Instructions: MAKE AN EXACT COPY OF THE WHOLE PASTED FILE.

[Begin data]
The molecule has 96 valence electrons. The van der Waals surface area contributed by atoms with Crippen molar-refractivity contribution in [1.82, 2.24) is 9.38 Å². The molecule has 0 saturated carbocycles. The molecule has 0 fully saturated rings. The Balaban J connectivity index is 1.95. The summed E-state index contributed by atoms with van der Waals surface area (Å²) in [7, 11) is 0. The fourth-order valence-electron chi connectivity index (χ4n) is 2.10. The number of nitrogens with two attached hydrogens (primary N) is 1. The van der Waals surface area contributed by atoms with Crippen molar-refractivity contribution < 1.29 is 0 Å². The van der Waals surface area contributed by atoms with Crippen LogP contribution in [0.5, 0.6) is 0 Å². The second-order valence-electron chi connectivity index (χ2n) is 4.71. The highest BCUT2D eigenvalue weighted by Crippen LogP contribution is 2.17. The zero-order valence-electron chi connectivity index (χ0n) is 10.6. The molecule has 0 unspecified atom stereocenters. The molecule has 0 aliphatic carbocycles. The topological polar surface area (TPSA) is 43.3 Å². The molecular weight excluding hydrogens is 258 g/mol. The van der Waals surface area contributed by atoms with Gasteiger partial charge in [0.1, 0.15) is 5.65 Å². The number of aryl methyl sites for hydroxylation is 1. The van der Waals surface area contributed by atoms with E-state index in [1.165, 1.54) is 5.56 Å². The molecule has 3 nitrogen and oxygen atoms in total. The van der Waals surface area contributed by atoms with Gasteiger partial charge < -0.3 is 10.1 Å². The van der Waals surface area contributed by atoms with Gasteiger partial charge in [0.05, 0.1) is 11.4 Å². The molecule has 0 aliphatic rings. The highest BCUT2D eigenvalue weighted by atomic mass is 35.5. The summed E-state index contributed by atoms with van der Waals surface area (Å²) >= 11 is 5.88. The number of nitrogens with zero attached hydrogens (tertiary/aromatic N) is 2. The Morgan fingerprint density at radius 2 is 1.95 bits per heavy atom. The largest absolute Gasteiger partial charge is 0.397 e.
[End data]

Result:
The molecule has 96 valence electrons. The van der Waals surface area contributed by atoms with Crippen molar-refractivity contribution in [1.82, 2.24) is 9.38 Å². The molecule has 0 saturated carbocycles. The molecule has 0 fully saturated rings. The Balaban J connectivity index is 1.95. The summed E-state index contributed by atoms with van der Waals surface area (Å²) in [7, 11) is 0. The fourth-order valence-electron chi connectivity index (χ4n) is 2.10. The number of nitrogens with two attached hydrogens (primary N) is 1. The van der Waals surface area contributed by atoms with Crippen molar-refractivity contribution < 1.29 is 0 Å². The van der Waals surface area contributed by atoms with Crippen LogP contribution in [0.5, 0.6) is 0 Å². The second-order valence-electron chi connectivity index (χ2n) is 4.71. The highest BCUT2D eigenvalue weighted by Crippen LogP contribution is 2.17. The zero-order valence-electron chi connectivity index (χ0n) is 10.6. The molecule has 0 unspecified atom stereocenters. The molecule has 0 aliphatic carbocycles. The topological polar surface area (TPSA) is 43.3 Å². The molecular weight excluding hydrogens is 258 g/mol. The van der Waals surface area contributed by atoms with Gasteiger partial charge in [0.1, 0.15) is 5.65 Å². The number of aryl methyl sites for hydroxylation is 1. The van der Waals surface area contributed by atoms with E-state index in [1.165, 1.54) is 5.56 Å². The molecule has 3 nitrogen and oxygen atoms in total. The van der Waals surface area contributed by atoms with Gasteiger partial charge < -0.3 is 10.1 Å². The van der Waals surface area contributed by atoms with Gasteiger partial charge in [0.05, 0.1) is 11.4 Å². The molecule has 0 aliphatic rings. The highest BCUT2D eigenvalue weighted by atomic mass is 35.5. The summed E-state index contributed by atoms with van der Waals surface area (Å²) >= 11 is 5.88. The number of nitrogens with zero attached hydrogens (tertiary/aromatic N) is 2. The Morgan fingerprint density at radius 2 is 1.95 bits per heavy atom. The largest absolute Gasteiger partial charge is 0.397 e.